Blog Income For Wealth

Blog income is easy peasy

If you’re not blogging, then start now! Did you know that there are bloggers making over $1 million annually or over $400,000 on a single post? That’s really nuts. And if you have a blog and not earning money through affiliate marketing, then you’re losing money left and right. Writing in a blog doesn’t require of much education other than the ability to communicate, use a computer and have a hobby that you want to tell everyone about. I’m not saying you need to have technical skills, just know how to use a keyboard.blog

 

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Aphrodisiacs Filling Moist Sexy Figs

Aphrodisiacs of the Sexy Figgi

There are known aphrodisiacs in folklore that eating a raw fig while nude is an act of sexuality. My friend thinks that a fig is shaped like a scrotum. When one is cut in half, the pink interior is succulent in nature as the moist interior flesh of a woman’s pink vulva. Heavily seeded, figs were compared to the seeds of fertility.Aphrodisiacs

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Spring cleaning at Figgi Riggi

Spring Cleanup: A good time to tidy things up a bit

This late Spring, you may have noticed a bit of silence from my posts lately. That’s because I’ve been working away in the invisible background cleaning up affiliate site links and improving some of the old pages with more interesting content. I was making improvements to the site title image at the top of the page. After I created it, I noticed that the 4 dots look like little figs.

I created a Facebook page and made graphics for that too. Here’s one of those images.

An image made for the Facebook page.

 

 

 

 

 

At some point, I intend to edit all of the images on the site with interesting title watermarks like this Ants photo seen here.

Garden Ants
Garden Ants with interesting watermark.

Education and our curiosity to learn

Meanwhile, I am focusing on what my next major topic will become. One that will be educational to my curious readers. I was once a college instructor, so I do like to educate. With that in mind, I’d like to create an introductory tutorial on using a free open-source application called InkScape. It’s available for Linux, Windows and Apple OS’s. This will take time to create, so bare with me on this plan. This will be a side project while I write other interesting topics.

Money that makes the world go ’round

I’d also like to share some tidbits about income that I plan to receive from internet-related side jobs. It’s an interesting topic and one that my readers can utilize if they too want to gain some extra cash. So, this week I’ll create a budget and share my gains. Besides, every blog is rooted in money at some point.

Things that might get in the way of some progress this week is: a friend who’s struggling with cancer who I intend to visit sometime soon. I’ve also decided to get back in shape at the gym. The gym helps to keep my eyes healthy by being a healthy distraction from the computer screens.

Peeper

I will make short term goals and while using a sense of transparency, I’ll post them in here. Why would I do such a thing? Well, isn’t everyone a bit of a “peeping Tom” by instinct? If not, then I guess you’ll become one while following my blog posts. 🙂

Cancer-free weed killer

Spring has sprung and along came the heavy rain showers. You’ve recovered from cancer and go for a walk through your yard to see all the beautiful plants flourishing, then you spot your least favorite plants…

WEEDS!!!

No, not marijuana unless you were intending to grow it.

Weeds are everywhere thanks to the wonderful rain. Some people like to leave them alone, but others are ready to do anything they can to get rid of them. You can dig them up or use RoundUp, but why risk your health?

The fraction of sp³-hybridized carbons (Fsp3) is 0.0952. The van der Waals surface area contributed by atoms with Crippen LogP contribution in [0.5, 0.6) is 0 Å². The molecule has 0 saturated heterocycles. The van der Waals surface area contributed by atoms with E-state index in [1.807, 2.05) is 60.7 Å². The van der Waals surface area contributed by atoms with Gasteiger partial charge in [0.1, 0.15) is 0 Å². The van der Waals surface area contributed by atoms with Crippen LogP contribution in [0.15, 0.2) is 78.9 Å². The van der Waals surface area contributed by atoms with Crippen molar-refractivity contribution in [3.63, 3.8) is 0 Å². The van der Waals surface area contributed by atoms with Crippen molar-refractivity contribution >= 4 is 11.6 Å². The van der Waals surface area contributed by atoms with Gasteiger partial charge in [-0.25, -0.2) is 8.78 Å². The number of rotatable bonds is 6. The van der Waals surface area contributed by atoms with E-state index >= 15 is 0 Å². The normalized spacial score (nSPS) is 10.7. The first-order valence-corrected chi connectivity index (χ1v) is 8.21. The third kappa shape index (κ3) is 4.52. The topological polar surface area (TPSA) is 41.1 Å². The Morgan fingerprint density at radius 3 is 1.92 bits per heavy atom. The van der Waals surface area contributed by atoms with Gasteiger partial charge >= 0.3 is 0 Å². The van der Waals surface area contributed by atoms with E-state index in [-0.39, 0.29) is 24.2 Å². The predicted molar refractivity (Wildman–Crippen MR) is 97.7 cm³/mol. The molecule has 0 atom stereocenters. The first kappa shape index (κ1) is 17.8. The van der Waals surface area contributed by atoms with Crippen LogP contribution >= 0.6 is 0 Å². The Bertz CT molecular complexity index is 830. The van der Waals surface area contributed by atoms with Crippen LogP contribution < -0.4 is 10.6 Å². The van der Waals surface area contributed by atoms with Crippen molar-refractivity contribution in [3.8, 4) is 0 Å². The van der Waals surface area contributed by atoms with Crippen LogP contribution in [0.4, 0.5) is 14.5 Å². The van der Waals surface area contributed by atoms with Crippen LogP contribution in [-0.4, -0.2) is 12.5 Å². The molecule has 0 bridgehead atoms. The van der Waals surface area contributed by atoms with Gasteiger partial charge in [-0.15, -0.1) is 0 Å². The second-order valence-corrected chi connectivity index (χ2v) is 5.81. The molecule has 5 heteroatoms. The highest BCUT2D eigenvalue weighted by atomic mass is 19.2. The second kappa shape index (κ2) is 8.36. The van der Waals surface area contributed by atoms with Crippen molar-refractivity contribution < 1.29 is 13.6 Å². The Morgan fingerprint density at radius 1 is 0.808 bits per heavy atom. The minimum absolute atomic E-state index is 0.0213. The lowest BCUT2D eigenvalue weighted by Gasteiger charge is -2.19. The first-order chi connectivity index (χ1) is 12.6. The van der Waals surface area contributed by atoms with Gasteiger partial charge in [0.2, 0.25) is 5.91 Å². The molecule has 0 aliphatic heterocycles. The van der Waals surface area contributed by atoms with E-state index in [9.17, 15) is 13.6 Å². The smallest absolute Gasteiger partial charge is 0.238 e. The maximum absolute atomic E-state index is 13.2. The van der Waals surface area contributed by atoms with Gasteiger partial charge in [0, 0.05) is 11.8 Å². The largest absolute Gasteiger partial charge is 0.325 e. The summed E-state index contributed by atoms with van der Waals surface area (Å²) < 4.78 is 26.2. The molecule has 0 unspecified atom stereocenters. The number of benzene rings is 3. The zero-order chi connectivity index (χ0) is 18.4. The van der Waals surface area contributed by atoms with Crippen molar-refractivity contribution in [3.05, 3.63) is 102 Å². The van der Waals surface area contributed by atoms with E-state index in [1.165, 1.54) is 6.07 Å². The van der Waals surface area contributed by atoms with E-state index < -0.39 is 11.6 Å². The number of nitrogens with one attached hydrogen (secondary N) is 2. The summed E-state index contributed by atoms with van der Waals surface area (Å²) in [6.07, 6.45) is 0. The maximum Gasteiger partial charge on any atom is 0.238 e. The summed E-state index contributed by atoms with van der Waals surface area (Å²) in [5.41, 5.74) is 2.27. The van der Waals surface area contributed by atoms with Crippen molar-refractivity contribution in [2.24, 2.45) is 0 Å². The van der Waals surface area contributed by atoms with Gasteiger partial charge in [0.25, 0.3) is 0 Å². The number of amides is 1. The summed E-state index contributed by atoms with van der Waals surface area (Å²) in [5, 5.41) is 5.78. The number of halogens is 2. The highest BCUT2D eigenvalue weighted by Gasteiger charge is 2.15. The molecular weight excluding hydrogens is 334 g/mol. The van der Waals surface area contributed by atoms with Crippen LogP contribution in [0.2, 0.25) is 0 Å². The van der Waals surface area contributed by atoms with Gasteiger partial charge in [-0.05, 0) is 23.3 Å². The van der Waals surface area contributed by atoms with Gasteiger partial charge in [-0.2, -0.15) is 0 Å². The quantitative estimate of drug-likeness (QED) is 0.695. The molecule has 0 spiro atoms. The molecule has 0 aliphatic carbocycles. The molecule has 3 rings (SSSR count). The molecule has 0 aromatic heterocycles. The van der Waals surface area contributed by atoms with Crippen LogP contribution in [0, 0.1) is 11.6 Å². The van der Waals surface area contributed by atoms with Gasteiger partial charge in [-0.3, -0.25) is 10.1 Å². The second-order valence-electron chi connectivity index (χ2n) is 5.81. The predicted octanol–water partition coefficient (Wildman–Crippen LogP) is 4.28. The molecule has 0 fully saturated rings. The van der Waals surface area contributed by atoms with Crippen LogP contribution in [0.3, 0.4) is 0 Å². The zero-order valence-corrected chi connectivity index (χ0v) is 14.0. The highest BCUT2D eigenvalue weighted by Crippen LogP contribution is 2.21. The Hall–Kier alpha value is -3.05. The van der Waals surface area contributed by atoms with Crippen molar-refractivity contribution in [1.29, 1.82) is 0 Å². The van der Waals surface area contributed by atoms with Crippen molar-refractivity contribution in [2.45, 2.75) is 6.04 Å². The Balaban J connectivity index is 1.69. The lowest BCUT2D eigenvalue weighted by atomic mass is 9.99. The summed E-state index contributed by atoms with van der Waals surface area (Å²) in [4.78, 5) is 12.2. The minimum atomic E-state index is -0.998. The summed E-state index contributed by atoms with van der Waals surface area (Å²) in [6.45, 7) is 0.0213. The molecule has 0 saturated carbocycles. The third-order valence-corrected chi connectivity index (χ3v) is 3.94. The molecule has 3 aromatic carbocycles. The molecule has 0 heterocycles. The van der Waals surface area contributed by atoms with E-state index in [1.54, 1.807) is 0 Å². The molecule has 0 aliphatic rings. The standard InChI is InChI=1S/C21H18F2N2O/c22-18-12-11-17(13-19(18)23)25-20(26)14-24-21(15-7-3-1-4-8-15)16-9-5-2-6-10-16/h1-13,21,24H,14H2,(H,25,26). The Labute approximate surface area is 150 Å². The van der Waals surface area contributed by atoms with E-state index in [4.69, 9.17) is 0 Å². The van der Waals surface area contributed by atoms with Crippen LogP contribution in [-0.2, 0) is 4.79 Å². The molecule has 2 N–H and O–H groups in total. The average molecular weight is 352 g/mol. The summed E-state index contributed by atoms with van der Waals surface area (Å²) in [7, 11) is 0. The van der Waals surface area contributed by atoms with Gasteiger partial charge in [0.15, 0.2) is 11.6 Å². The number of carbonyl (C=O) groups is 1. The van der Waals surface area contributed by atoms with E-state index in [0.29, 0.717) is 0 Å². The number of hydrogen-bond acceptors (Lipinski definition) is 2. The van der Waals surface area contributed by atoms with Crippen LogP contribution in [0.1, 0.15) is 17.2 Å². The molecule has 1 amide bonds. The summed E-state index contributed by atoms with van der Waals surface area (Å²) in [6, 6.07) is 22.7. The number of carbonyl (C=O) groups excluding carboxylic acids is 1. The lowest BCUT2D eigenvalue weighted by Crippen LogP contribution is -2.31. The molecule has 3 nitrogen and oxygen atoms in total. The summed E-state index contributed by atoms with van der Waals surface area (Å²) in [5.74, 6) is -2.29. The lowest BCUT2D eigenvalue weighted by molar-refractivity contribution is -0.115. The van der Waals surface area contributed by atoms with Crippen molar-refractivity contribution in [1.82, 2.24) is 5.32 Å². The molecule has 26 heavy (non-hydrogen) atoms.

• This page contains affiliate links to products I recommend. If you purchase something from this page, I may receive a small payment from the sale to help support the cost of running this site at no additional cost to you.

Cancer-free weed killer is the right choice.

Here’s how you can make your own and it’s quite simple.

Mix all of these safe ingredients together inside the pump sprayer and be sure that the salt completely dissolves. On a calm day without wind, pump the solution and spray it on the leaves of the weeds. This should only be done on a warm sunny day without rain in the forecast for at least 2-3 days. Within 24 hrs you should see immediate results. A second application might be needed if you have very big weeds. I used this on dandelion weeds and poison ivy revealing incredible effectiveness. If you perform this on a windy day, the spray might land on your favorite plants Read more

Home-Plate for Figgi Riggi

Home Sweet Home

Figgi Riggi moves to a unique home-plate

Home-plate as in baseball? No, we aren’t playing baseball with figs. Although it could be fun to smash them with a baseball bat through a powerful swing. Because there are so many visitors noticing the Figgi Riggi blog, I have decided to move Figgi Riggi. It was changed from figgiriggi.wordpress.com to it’s own unique domain home at figgiriggi.com. home-plate

 

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Rabbit Protection

Rabbit protection, a necessity

Sometimes when you do all that you can for protection of your fig trees from natural forces, nature and a rabbit will prevail somehow.

This winter was a rather harsh one. Snow was protection over the ground for over a month with several snow storms and frozen temperatures. Most winters in New Jersey have periods of snowfall where the snow melts completely between storms, but not this year. The result is that the wild rabbits in the area couldn’t feast on their usual meals such as grass, ornamental plants and bushes. It turns out that when their normal food sources are eliminated, they go after tree bark. But not any ordinary tree. They go after the sweet stuff, such as fig tree bark. Today, I looked out the window and noticed a white coloration on my trees as though the bark had been scraped off.

  • This page contains affiliate links to products I recommend. If you purchase something from this page, I may receive a small payment from the sale to help support the cost of running this site at no additional cost to you.